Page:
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Monday, August 27, 2007

Pancakes are genetic

Saturday's Ashland (Oregon) Daily Tidings carries news of a local resident who is going to study women in 'sacred spaces' on a Fulbright scholarship. Emily Robbins, 23, is going to conduct her studies in Damascus, Syria, which she has visited twice before. I suppose one could ask why the United States government is providing funding for its citizens to study in a country on which it may soon be placing sanctions and that has been 'unhelpful' (to put it kindly) in the United States' ongoing war in Iraq. But that's not the most interesting thing about Emily Robbins, who is about the same age as my oldest daughter:
Robbins decided to study Arabic while she was studying in Argentina during the gap year she took between high school and college. Her cousin, Rachel Corrie, was killed that year in the Gaza Strip when an Israeli bulldozer ran her over while she was protesting the destruction of Palestinian homes.

"After that it seemed very important for me to learn Arabic," she said.
That's right, Emily Robbins is St. Pancake's cousin. And yes, of course, you can't do a proper job of hating Jews and Israel in 2007 if you don't know Arabic, can you? I'll bet there's lots of Arabic spoken in Argentina.
Robbins studied in Damascus for a semester during her junior year and returned the next summer for research on her senior thesis about young women and their interaction with the Syrian government. She spent most of her time with other women, memorizing prayers with young girls in the mosque and studying and socializing with her host sisters.

"I found that actually really positive in my own development as a woman," Robbins said. "After having spent a lot of time in mainly women's groups, I came back to the U.S. to find I was much more confident in mixed groups."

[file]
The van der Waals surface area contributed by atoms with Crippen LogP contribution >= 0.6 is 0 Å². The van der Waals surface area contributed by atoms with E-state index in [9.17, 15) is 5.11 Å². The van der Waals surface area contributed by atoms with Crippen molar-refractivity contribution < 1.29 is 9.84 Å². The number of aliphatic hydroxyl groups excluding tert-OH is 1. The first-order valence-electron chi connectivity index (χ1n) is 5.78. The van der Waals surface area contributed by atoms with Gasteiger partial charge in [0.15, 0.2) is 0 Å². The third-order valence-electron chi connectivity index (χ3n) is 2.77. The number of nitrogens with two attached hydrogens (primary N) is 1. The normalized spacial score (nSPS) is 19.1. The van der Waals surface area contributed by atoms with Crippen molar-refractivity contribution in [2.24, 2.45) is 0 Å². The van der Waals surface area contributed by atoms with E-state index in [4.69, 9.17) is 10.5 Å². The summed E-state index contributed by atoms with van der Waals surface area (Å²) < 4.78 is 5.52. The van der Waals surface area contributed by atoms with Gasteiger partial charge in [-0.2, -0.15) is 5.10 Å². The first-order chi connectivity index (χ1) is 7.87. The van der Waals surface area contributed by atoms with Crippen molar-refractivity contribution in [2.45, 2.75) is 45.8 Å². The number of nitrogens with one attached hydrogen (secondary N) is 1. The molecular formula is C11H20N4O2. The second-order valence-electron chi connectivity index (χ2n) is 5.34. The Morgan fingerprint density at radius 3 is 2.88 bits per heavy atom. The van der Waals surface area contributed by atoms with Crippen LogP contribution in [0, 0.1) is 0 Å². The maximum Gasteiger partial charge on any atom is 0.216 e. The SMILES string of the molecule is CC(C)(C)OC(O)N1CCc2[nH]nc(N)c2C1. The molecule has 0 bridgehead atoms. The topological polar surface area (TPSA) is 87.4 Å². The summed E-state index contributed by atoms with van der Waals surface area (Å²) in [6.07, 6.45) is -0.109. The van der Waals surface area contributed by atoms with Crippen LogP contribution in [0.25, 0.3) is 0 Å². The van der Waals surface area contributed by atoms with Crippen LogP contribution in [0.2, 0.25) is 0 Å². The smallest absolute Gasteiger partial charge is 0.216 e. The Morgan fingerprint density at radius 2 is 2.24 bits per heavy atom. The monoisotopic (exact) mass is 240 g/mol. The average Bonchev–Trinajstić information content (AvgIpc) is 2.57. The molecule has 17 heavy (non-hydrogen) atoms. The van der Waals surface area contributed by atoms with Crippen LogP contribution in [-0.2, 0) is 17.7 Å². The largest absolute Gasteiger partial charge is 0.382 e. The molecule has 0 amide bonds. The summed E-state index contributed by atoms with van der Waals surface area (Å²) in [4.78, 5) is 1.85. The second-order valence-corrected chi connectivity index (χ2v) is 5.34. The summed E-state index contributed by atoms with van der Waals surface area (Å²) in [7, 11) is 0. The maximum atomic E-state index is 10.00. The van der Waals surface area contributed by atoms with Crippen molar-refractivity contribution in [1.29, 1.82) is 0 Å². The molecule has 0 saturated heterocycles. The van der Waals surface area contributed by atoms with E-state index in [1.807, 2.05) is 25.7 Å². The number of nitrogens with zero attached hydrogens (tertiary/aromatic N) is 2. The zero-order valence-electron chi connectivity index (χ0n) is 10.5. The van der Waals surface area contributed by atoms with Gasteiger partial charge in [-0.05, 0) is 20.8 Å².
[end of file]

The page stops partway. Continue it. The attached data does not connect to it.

Robbins said she also stopped buying from retailers that support Israel, such as the Gap and Starbucks, after seeing thousands of Lebanese refugees pour into Damascus during Israel's bombing campaigns.
I think Starbucks is no longer here. And I don't see how The Gap supports Israel other than selling their clothes here (at prices far higher than their US prices). Some support.
"Seeing the damage that has been done by Israel, which is backed by the U.S., was a really eye-opening experience to me," she said.
Somehow I doubt she would have had the same reaction to seeing hundreds of thousands of Israeli refugees traipsing through the streets of Tel Aviv last summer trying to escape the random bombardment of Israel's north. The difference is that Israel targeted things that were serving the Lebanese military, while Hezbullah targeted Israeli civilians. I wouldn't expect Ms. Robbins to see that because we're backed by the US Big Satan and we all know what the Corrie family thinks of Big Satan, don't we:

Robbins came back with more appreciation for America in other areas, though, such as the clean air of Ashland and all the activities available to young people. Growing up in Ashland, Robbins was active in speech and debate, Little League, volleyball and water polo, programs not available to most Syrian youth.
Her comment above sure doesn't make it sound like she appreciates America. Why would anyone want to spend time in a country where speech and debate can get you executed by the government?
When Robbins returns to Syria, she will continue researching women's growing role in public and sacred spaces, although she avoided political topics on her Fulbright proposal because the Syrian government had to approve the research.

Although the Middle East has a reputation for danger, Robbins' mother Bonnie Brodersen said she is not worried about her daughter's safety.

"We visited her in Syria last year," Brodersen said. "We would be out at two o'clock in the morning, and we felt very safe."
I suppose as long as the Mukhabarat isn't after you, you have no reason not to feel safe.

I guess better there than in Judea and Samaria with the ISM.


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